While the particular mask shown in FIG. 2 is formed from two serrated strips, other mask geometries are contemplated by the present invention. Specifically, any mask geometry may be used which defines a gap that varies in a periodic manner along the optical propagation direction. Moreover, the periodicity may be constant or it may be variable. For example, FIGS. 3-5 show some other mask geometries that are contemplated by the present invention. In FIGS. 2-5 like reference numerals are used to identify like elements. FIGS. 4 and 5 show examples of mask geometries which vary in a nonconstant periodic fashion. The two strips constituting the mask do not need to be symmetric with respect to one another. For example, the mask in FIG. 2 may be modified so that only one of the two strips has a serrated edge while the other strip has a straight edge. Additionally, as FIGS. 3-5 illustrate, the mask may be configured as a series of discrete elements rather than two continuous strips. One of ordinary skill in the art will recognize that the mask geometries in FIGS. 2-5 are shown for illustrative purposes only and that the invention should in no way be construed as being limited to those particular examples.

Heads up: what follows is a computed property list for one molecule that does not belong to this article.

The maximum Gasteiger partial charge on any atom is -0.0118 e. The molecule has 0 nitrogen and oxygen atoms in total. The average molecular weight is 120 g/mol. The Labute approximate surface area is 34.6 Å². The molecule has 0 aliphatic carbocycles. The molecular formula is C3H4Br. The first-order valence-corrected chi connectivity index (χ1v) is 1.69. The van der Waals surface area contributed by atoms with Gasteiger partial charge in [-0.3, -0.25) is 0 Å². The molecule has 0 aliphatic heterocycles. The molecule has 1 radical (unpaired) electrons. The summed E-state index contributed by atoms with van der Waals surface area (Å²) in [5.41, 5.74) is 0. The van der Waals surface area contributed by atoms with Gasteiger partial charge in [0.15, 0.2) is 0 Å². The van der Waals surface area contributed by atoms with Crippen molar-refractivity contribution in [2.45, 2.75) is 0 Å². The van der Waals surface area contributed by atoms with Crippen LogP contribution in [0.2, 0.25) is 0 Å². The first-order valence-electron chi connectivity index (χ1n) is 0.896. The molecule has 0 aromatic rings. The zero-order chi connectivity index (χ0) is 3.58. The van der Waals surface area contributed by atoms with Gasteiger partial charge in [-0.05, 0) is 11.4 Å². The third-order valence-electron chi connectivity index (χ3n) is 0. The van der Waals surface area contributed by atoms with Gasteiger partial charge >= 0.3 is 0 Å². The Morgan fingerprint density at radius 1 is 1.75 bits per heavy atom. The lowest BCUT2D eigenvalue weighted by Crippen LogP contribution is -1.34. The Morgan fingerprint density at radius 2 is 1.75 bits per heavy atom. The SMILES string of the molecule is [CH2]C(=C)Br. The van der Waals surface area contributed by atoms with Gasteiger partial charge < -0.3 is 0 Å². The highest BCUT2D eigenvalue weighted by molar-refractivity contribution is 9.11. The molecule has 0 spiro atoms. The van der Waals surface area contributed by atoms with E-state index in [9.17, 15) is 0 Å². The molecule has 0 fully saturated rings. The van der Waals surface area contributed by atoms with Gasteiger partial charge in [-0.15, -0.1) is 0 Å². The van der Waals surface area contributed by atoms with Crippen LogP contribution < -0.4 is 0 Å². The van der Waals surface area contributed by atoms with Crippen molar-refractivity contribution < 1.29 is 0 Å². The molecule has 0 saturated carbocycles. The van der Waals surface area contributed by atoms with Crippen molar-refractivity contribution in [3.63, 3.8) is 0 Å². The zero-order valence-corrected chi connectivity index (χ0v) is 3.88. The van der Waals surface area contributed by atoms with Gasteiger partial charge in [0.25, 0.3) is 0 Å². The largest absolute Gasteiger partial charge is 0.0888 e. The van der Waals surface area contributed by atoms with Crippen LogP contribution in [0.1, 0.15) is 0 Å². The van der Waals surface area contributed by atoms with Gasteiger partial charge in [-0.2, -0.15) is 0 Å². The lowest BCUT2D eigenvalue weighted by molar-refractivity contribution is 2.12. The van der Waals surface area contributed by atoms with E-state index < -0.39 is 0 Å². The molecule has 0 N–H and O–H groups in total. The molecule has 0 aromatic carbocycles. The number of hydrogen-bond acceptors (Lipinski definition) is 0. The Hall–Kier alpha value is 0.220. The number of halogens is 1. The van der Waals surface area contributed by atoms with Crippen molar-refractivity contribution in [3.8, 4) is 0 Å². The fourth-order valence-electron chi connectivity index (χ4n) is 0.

After depositing the masks, the MQW stack 26 is grown using the SAE method. The MQW stack 26 comprises a plurality of QW layers. Each QW layer of the stack is separated by a barrier layer. Exemplary material systems that may be used for the MQW stack 26 include InGaAs/InP, InGaAsP/InP, and InGaAs/InGaAsP. As will be appreciated by those skilled in the art, many parameters will influence the characteristics of the QW material. It is well known in the art how to vary such parameters to grow QW material adapted for a particular application. For an optical waveguide the MQW stack 26 should be tailored to maximize optical confinement and provide low loss. Regarding the low loss, free carrier absorption characteristics, scattering and other loss mechanisms should be considered.
Because of the characteristics of the SAE method previously discussed, the individual QWs are thicker and have an increased indium content in those portions of the gap that are relatively narrow relative to those portions of the gap that are relatively wide. That is, for the particular mask shown in FIG. 2, the thickness and indium content of the QWs varies in a periodic manner along the entire gap 41. This variation in thickness and indium content results in a periodic variation in bandgap energy, and hence, refractive index. In the fully fabricated waveguide this periodic variation in refractive index will give rise to an optical grating.